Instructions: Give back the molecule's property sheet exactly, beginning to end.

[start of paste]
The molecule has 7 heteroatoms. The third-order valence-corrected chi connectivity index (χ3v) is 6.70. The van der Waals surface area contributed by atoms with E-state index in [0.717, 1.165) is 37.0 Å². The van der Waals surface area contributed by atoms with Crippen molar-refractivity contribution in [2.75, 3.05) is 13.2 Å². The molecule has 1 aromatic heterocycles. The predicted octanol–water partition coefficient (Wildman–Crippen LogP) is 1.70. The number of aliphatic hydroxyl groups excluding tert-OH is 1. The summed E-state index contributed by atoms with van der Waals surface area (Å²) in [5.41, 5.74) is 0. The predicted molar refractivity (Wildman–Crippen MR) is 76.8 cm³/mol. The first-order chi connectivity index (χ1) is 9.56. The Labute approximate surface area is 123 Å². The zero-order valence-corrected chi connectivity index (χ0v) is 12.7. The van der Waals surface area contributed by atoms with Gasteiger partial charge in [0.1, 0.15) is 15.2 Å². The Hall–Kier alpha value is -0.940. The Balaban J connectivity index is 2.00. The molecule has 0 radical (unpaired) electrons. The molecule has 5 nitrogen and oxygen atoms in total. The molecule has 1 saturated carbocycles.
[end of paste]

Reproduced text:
The molecule has 7 heteroatoms. The third-order valence-corrected chi connectivity index (χ3v) is 6.70. The van der Waals surface area contributed by atoms with E-state index in [0.717, 1.165) is 37.0 Å². The van der Waals surface area contributed by atoms with Crippen molar-refractivity contribution in [2.75, 3.05) is 13.2 Å². The molecule has 1 aromatic heterocycles. The predicted octanol–water partition coefficient (Wildman–Crippen LogP) is 1.70. The number of aliphatic hydroxyl groups excluding tert-OH is 1. The summed E-state index contributed by atoms with van der Waals surface area (Å²) in [5.41, 5.74) is 0. The predicted molar refractivity (Wildman–Crippen MR) is 76.8 cm³/mol. The first-order chi connectivity index (χ1) is 9.56. The Labute approximate surface area is 123 Å². The zero-order valence-corrected chi connectivity index (χ0v) is 12.7. The van der Waals surface area contributed by atoms with Gasteiger partial charge in [0.1, 0.15) is 15.2 Å². The Hall–Kier alpha value is -0.940. The Balaban J connectivity index is 2.00. The molecule has 0 radical (unpaired) electrons. The molecule has 5 nitrogen and oxygen atoms in total. The molecule has 1 saturated carbocycles.